Category Archives: Ethnic & Eclectic

We take the Soul Train to Big Momma’s

When the Supreme Court axed Louisville’s long-standing school-desegregation plan this summer, an ABC News team came to town to report local reaction, and while they were here, they took their cameras to lunch at Big Momma’s Soul Kitchen and declared this tiny West End eatery “a true oasis of lovingly prepared home cooking that delivers great taste at a great price.”

That’s strong praise, so we headed west on Broadway to Shawnee Park, where Big Momma’s occupies a tiny, white-painted building just large enough for a service window and five tall stools along a short lunch counter.

Open for lunch and early dinner daily, Big Momma’s offers a lot of soul food for a little price. Each day’s menu changes slightly, but fried chicken and a few other items remain constant. A main course and two sides is $7 to $7.50; sandwiches are $3.50, mostly.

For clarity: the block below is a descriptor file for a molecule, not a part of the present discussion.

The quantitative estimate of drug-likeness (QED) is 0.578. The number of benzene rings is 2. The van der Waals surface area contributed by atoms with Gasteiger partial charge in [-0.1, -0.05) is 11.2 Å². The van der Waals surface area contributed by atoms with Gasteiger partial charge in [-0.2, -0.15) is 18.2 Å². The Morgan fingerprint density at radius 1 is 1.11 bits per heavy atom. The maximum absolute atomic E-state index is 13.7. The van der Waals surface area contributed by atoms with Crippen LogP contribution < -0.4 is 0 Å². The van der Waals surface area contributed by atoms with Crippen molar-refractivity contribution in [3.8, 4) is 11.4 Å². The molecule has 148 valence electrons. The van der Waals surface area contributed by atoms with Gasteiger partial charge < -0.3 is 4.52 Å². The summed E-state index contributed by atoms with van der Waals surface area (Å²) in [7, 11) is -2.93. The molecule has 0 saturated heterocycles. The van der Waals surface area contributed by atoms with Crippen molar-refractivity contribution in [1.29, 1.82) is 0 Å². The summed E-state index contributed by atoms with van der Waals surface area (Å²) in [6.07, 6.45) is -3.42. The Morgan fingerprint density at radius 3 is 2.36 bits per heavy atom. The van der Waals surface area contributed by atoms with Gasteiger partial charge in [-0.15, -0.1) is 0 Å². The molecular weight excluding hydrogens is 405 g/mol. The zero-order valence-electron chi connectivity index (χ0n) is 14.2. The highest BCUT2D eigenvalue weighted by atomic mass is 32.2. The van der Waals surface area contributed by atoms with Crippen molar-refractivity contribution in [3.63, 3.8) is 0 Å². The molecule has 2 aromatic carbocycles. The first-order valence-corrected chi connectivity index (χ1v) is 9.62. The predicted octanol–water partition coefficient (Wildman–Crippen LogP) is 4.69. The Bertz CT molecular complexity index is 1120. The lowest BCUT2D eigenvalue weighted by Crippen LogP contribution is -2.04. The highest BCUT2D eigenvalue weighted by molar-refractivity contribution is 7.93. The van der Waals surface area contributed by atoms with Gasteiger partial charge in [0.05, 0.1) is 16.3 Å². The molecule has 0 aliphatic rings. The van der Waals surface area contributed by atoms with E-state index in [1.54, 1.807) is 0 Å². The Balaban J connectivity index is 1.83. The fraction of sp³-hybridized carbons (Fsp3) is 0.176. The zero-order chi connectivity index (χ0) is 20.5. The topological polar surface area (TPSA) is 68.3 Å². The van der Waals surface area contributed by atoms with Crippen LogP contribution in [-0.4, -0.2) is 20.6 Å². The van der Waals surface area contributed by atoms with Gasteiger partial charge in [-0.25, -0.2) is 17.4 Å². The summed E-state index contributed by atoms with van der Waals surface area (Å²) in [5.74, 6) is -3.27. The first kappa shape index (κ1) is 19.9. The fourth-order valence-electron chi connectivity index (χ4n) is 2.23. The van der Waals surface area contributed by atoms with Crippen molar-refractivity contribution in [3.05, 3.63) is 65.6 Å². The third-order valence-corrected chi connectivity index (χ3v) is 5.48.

We filled up on crisp, juicy fried chicken and an oversize breaded pork chop smothered in gravy, with excellent long-simmered green beans and bacon; white beans; creamy, rich mashed potatoes; and long-cooked chunks of cabbage, all well-seasoned and flavored and prepared with obvious TLC. That’s what “soul” is all about. We dropped a good tip in the jar and left with smiles and change from a $20.

Big Momma’s Soul Kitchen
4532 W. Broadway
772-9580

Looking for the source of the Nile

Thai Taste
Thai Taste in Clifton had a full contingent staffing its WorldFest booth. From left, Ratunaporn Sangrung, Hammarach Nuangkhamma, Malai Nuangkhamma and Samorn Thanawattako. Photos by Robin Garr.

LEO’s Eat ‘n’ Blog with Louisville HotBytes
(Seven worthy ethnic eats)

Dr. Livingstone, I presume?

At some point during the colorful WorldFest celebration over the weekend, I started to feel a bit in common with Dr. David Livingstone, the 19th century British explorer famous for his dogged quest for the source of the Nile River in Africa’s deepest jungles.

Like Livingstone but on a much smaller scale, I spent a good bit of time and energy during the two-day event on the Belvedere in quest of The Nile.